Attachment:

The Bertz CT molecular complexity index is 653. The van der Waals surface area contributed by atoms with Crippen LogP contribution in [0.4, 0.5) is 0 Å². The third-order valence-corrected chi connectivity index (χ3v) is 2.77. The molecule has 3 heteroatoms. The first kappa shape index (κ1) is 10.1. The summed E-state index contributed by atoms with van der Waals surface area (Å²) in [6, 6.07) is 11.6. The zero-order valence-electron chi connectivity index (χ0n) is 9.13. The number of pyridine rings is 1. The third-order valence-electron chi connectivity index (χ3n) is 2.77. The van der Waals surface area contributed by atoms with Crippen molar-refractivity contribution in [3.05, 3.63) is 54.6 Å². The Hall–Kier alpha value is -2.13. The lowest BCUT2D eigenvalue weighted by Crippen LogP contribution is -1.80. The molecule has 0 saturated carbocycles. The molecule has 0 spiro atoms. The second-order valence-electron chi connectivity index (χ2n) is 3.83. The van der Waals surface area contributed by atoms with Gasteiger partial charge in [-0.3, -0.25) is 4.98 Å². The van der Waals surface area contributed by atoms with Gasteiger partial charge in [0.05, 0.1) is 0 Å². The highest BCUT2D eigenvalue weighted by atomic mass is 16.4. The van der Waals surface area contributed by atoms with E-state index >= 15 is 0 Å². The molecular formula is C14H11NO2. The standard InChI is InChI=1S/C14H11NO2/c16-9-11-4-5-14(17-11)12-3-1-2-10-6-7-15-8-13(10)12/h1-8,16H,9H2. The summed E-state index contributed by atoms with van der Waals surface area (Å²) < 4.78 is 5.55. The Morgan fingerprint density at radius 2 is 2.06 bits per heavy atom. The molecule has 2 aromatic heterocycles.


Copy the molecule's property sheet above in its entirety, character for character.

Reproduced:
The Bertz CT molecular complexity index is 653. The van der Waals surface area contributed by atoms with Crippen LogP contribution in [0.4, 0.5) is 0 Å². The third-order valence-corrected chi connectivity index (χ3v) is 2.77. The molecule has 3 heteroatoms. The first kappa shape index (κ1) is 10.1. The summed E-state index contributed by atoms with van der Waals surface area (Å²) in [6, 6.07) is 11.6. The zero-order valence-electron chi connectivity index (χ0n) is 9.13. The number of pyridine rings is 1. The third-order valence-electron chi connectivity index (χ3n) is 2.77. The van der Waals surface area contributed by atoms with Crippen molar-refractivity contribution in [3.05, 3.63) is 54.6 Å². The Hall–Kier alpha value is -2.13. The lowest BCUT2D eigenvalue weighted by Crippen LogP contribution is -1.80. The molecule has 0 saturated carbocycles. The molecule has 0 spiro atoms. The second-order valence-electron chi connectivity index (χ2n) is 3.83. The van der Waals surface area contributed by atoms with Gasteiger partial charge in [-0.3, -0.25) is 4.98 Å². The van der Waals surface area contributed by atoms with Gasteiger partial charge in [0.05, 0.1) is 0 Å². The highest BCUT2D eigenvalue weighted by atomic mass is 16.4. The van der Waals surface area contributed by atoms with E-state index >= 15 is 0 Å². The molecular formula is C14H11NO2. The standard InChI is InChI=1S/C14H11NO2/c16-9-11-4-5-14(17-11)12-3-1-2-10-6-7-15-8-13(10)12/h1-8,16H,9H2. The summed E-state index contributed by atoms with van der Waals surface area (Å²) < 4.78 is 5.55. The Morgan fingerprint density at radius 2 is 2.06 bits per heavy atom. The molecule has 2 aromatic heterocycles.